Gallipoli and the Gospel

Gallipoli and Gospel boxbw

On the 25th April, 1915 Australian and New Zealand troops landed on the Gallipoli Peninsula in Turkey as part of the Allies campaign during WW1. Each year now on ANZAC Day (25th April), Australia remembers their sacrifice and bravery.

With the passing of a hundred years, you would think interest would be in decline with the Anzac celebration, however, the opposite is the case. It appears there is almost a growing religious flavour to it all. More and more it is described as ‘the most sacred day’ in the national calendar when humanity is exalted! For many it has become the nation’s holy day, as it is regarded as the ultimate day in Australia’s history, from which we learn what it means to be a mate and to act with courage and love.

It is appropriate that we should have a time of remembrance for those who fought for our freedom, after all Romans 13 declares we are ‘to give honour to whom honour is due’ in the context of the civil society in which we live. However, for we who are born again, it is important that we understand Anzac Day, and for that matter Gallipoli, from a Christian perspective.

One of the first Australians to land at Anzac Cove was Elvas Jenkins. Jenkins grew up in country Victoria, where he was converted. He moved to Melbourne to work and study theology. By mid 1914 he was ordained into the Methodist ministry, however in August he volunteered for military service. By the year’s end he was in training in Egypt where he picked up a pocket Bible.

Within six months Jenkins was going ashore at Gallipoli at 7am on the 1st Anzac Day. Less than one month later, on 7th May, Jenkins was struck directly over his heart when a shell packed with shrapnel exploded. The lead shrapnel struck right in the middle of the Bible in his top pocket. The shrapnel passed through the Psalms, Revelation and pierced the pages all the way to Acts, but the projectile stopped at the gospels. That Bible literally saved his life, right at the point of the gospel!

In this article we want to explore Gallipoli and the Gospel. As we do, we will see that Gallipoli is not the ultimate measure of love, but Golgotha. It is not the diggers, but the Divine-Man Jesus who should be our focus and the ultimate day in Australian history that ought to shape our nation is not Anzac Day, but Good Friday!

When the first Anzacs went ashore at Gallipoli they needed enormous courage.

JENKINS-Elvas-ElliottHistory records that Elvas Jenkins survived the Gallipoli campaign and by July 1916 he was on the Western Front in France. Clearly he needed courage there also!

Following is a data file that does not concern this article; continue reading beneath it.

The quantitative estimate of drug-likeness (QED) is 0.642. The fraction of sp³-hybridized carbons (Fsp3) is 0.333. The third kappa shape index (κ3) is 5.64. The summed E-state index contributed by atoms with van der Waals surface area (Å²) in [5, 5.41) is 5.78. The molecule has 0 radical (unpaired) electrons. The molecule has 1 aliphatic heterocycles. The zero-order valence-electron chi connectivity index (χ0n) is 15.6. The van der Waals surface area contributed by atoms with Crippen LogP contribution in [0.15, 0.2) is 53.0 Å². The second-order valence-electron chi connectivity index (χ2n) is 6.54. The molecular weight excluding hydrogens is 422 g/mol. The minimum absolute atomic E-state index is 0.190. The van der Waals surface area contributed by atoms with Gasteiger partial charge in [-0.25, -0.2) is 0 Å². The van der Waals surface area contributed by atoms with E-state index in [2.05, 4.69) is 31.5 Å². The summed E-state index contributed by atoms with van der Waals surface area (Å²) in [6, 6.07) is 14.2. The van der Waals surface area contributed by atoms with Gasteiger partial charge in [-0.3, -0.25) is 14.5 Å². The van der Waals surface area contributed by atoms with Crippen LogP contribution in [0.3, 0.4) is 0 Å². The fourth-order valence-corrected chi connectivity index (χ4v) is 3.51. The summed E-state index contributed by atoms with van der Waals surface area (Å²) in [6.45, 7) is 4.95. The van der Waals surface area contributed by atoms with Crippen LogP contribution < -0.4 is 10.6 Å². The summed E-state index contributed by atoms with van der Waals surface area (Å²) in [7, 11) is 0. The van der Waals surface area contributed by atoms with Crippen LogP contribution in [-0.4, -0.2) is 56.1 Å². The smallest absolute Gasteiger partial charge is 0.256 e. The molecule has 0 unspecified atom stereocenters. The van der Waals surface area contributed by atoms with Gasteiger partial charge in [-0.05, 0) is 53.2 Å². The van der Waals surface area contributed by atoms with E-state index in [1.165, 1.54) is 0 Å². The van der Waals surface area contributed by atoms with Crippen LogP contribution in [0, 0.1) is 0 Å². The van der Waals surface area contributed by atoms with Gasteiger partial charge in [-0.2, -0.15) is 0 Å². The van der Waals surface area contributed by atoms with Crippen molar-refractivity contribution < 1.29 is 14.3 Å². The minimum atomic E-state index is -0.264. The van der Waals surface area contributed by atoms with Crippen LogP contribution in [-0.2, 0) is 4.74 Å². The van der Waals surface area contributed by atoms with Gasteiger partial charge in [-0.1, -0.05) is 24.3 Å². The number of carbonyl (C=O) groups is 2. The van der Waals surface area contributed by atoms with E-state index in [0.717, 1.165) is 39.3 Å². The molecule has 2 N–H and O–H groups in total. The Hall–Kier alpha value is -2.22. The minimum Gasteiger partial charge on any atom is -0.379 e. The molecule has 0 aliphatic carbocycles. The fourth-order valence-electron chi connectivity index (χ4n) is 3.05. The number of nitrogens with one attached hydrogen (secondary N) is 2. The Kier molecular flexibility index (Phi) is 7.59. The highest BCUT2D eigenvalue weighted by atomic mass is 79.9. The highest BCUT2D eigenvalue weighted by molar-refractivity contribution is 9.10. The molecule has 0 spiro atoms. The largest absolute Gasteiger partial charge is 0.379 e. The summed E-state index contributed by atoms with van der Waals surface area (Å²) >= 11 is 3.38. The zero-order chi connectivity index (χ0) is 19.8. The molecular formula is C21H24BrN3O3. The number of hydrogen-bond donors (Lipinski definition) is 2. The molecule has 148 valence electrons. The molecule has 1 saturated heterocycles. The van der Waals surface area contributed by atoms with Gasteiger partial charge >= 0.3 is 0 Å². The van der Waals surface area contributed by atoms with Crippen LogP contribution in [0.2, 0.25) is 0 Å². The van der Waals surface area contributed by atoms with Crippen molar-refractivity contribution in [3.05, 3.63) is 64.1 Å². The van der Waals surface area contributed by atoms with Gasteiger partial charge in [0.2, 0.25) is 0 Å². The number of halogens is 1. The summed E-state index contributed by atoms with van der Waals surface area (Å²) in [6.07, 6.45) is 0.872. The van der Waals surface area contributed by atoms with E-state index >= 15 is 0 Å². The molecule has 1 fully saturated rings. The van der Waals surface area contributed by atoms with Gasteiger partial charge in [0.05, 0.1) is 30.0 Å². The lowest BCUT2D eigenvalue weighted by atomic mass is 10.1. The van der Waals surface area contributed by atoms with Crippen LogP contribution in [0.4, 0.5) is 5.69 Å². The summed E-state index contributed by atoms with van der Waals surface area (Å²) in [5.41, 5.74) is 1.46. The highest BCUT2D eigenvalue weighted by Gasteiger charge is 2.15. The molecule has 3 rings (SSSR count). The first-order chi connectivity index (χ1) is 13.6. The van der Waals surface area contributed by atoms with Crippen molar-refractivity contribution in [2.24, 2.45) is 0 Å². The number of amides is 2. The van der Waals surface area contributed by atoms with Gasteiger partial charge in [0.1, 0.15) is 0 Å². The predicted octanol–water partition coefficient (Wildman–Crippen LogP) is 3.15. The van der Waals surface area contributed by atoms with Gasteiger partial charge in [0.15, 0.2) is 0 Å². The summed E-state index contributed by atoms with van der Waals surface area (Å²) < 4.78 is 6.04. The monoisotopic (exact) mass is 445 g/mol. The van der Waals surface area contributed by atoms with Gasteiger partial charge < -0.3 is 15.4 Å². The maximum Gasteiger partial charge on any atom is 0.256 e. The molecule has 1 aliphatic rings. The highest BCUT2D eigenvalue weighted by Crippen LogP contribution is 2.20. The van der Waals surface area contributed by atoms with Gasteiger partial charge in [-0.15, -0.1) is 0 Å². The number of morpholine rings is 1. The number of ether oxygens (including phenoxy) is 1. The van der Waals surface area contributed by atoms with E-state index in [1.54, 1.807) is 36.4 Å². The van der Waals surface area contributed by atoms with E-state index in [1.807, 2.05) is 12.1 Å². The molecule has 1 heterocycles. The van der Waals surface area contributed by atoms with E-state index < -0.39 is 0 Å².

Jenkins was in charge of a reconnaissance party determining the precise location of the German trenches. After briefly leading his men in prayer, he was unaware that he was in the sights of a German sniper. Tragically he was shot and soon died. His Colonel wrote, “Had he survived, I intended to recommend him for the Military Cross.” The military cross was awarded for “gallantry during active operations against the enemy.”

There is no question of the courage required by the Aussie Diggers, but it truly pales into the background when we look at the courage of our Lord Jesus.

The Lord Jesus Christ came into the battlefield of this world in order to fight for His people; to overthrow the enemy of our souls and to do direct battle with the enemy of sin. He was given His mission in Heaven’s headquarters and was deployed with holy courage. Isaiah records, ‘The Lord God will help Me; therefore I will not be disgraced; therefore I have set My face like a flint,’ (Isaiah 50:7).

Again and again throughout His ministry Jesus told His disciples what was coming for Him at Jerusalem. Luke tells us, ‘He steadfastly set His face to go to Jerusalem,’ (Luke 9:51). When we compare the courage of the Divine-Man Jesus at Golgotha, compared to the diggers at Gallipoli, we see our Lord stand out.

There is no doubt that the Anzacs needed courage as they went to fight an enemy they didn’t know. They were not even sure where they were. But Jesus had even more courage, because He knew exactly who His enemies were; He knew where they were; He knew exactly what they would do, yet He walked straight into the battlefield – unflinching!

The WW1 soldiers did not know the outcome, though they went in with the hogallipoli1pe that all would be well for them and they would survive, but Jesus set His face like flint knowing exactly what would be His end. If we want to talk about someone being honoured for ‘gallantry during active operations against the enemy’, it is the Lord Jesus. His was the ultimate act of gallantry, as He fought for us!

It is appropriate that as Christians we honour the fallen Anzacs. But when we think of Gallipoli and the Gospel – it is the Lord Jesus who we exalt high! Yes, the diggers needed bravery as they went into potential suffering and death, but Jesus went into a war zone far worse. He knew He would have to endure the wrath of God, not just the fury of men.